Worn Out on Wearables

by Francine on April 23, 2014

No wonder it’s rumored that Nike is getting out of the fitness hardware device business. I’d like to get out of it myself, but I’ve become addicted to the data that proves I’ve completed 10,000 steps a day and slept 8 hours, despite the fact that I don’t know what that means to my health or my longevity. To make sure that data is always available to me, I wear  more than one device at a time. I cannot tell you why I do this, but I know several people that do.

Perhaps its because none of the devices function dependably. I gave up the Fuel Band (too arcane in its measurements) and the Basis (too ugly and masculine) long ago. I lot a couple of Fitbits in the wash before I quit wearing them, and settled on the Jawbone and the Misfit shine.

But I’m on my fourth or fifth Jawbone, and even my second Jawbone Up. I’m on my second Shine. Either they decide not to count reliably, or they decide not to sync. They just quit counting steps every once in a while, as my Jawbone Up did two days ago. Bizarrely, it counted my first 7,105 steps and then chose to go to sleep, never completing the day with me, and losing the data. I wasted an hour trying to soft re-set it, never getting the signal that it had completed the reset. And it wouldn’t sync after I followed all the directions. Infuriated, I turned Runkeeper on for my walk yesterday, syncing it to my Pebble watch. However, the Pebble+Runkeeper solution was unsatisfying, because that app records miles, not steps. When I was running, I did count miles. As a walker, it’s steps.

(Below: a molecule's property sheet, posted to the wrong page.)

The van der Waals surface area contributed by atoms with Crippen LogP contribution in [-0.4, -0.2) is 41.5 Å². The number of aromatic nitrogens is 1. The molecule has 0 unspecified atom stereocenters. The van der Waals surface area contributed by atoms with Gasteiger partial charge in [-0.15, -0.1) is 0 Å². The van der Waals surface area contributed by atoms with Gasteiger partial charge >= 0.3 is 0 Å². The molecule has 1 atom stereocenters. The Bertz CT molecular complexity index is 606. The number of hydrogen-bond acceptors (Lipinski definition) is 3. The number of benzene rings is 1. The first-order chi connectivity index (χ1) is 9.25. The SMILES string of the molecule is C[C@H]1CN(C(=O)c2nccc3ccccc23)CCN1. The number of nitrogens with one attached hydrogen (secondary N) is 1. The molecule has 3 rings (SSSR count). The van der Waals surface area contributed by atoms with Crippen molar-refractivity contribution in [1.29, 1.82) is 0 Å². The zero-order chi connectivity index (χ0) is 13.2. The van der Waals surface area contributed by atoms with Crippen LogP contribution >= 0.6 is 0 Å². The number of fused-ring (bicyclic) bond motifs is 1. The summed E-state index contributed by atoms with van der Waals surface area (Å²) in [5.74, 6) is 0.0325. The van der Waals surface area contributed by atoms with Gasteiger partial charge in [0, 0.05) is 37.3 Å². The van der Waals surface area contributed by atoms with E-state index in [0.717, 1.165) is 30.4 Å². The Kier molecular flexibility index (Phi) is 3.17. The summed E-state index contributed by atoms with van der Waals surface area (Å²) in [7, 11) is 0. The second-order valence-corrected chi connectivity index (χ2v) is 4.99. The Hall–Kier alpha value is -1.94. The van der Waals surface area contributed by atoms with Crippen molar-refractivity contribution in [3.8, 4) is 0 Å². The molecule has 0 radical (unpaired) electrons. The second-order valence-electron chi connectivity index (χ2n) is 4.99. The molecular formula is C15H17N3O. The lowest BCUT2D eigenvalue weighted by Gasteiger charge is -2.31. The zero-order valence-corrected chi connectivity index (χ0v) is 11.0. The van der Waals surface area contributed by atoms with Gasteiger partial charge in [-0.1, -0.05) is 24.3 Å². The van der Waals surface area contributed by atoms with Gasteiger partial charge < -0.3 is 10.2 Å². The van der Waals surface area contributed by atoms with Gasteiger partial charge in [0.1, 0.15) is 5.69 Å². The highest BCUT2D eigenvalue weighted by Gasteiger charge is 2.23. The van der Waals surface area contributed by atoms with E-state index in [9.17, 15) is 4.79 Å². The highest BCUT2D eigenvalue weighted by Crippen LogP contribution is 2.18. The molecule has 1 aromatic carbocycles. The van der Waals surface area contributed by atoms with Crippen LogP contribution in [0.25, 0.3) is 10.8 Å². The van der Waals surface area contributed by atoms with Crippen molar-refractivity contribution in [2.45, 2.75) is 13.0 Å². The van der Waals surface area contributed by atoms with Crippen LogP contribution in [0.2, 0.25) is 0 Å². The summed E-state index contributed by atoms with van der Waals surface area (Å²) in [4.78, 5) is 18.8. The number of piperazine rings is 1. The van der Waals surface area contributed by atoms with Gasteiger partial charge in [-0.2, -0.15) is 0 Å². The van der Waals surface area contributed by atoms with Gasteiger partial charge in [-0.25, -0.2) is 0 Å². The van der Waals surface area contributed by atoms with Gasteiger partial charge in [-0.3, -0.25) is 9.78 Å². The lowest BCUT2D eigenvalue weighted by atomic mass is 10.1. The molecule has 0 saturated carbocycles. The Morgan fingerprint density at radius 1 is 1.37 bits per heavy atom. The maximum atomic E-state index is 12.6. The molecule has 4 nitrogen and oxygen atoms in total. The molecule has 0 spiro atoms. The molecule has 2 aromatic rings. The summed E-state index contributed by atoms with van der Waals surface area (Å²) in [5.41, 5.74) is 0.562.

And the Misfit? It kept chugging along counting steps, but it’s a bitch to sync; its automatic syncing functions don’t work well, and you have to remind it to sync by tapping it on the phone.

I know what you’re thinking: boy, she wastes  a lot of time on these devices! She does, and she hates it. But that’s how she knows wearables aren’t there yet. She also has Google Glass, but wouldn’t even TRY taking that on a walk yet. She might get mugged, and besides, there’s no accelerometer in it that I am aware of, so it would have to sync to a phone app. All this, plus the 40% return rate on the Galaxy Gear Fit,  should be a clue as to why Apple has not entered the wearables market just yet.

Apple is a company that is known for ease-of-use, customer delight, and reliability. There’s no chance it will risk its entire brand on a wearable device that would have a 40% return rate. I believe Apple is waiting for a game-changer, a device that would be truly useful to me (like maybe it could read my vital signs) in addition to being beautiful (unlike the Jawbone). And if Apple is finally on the verge of introducing the iWatch, as the rumors say, I bet they’re testing the hell out of it before putting it on the market.

Of course I will let you know:-)

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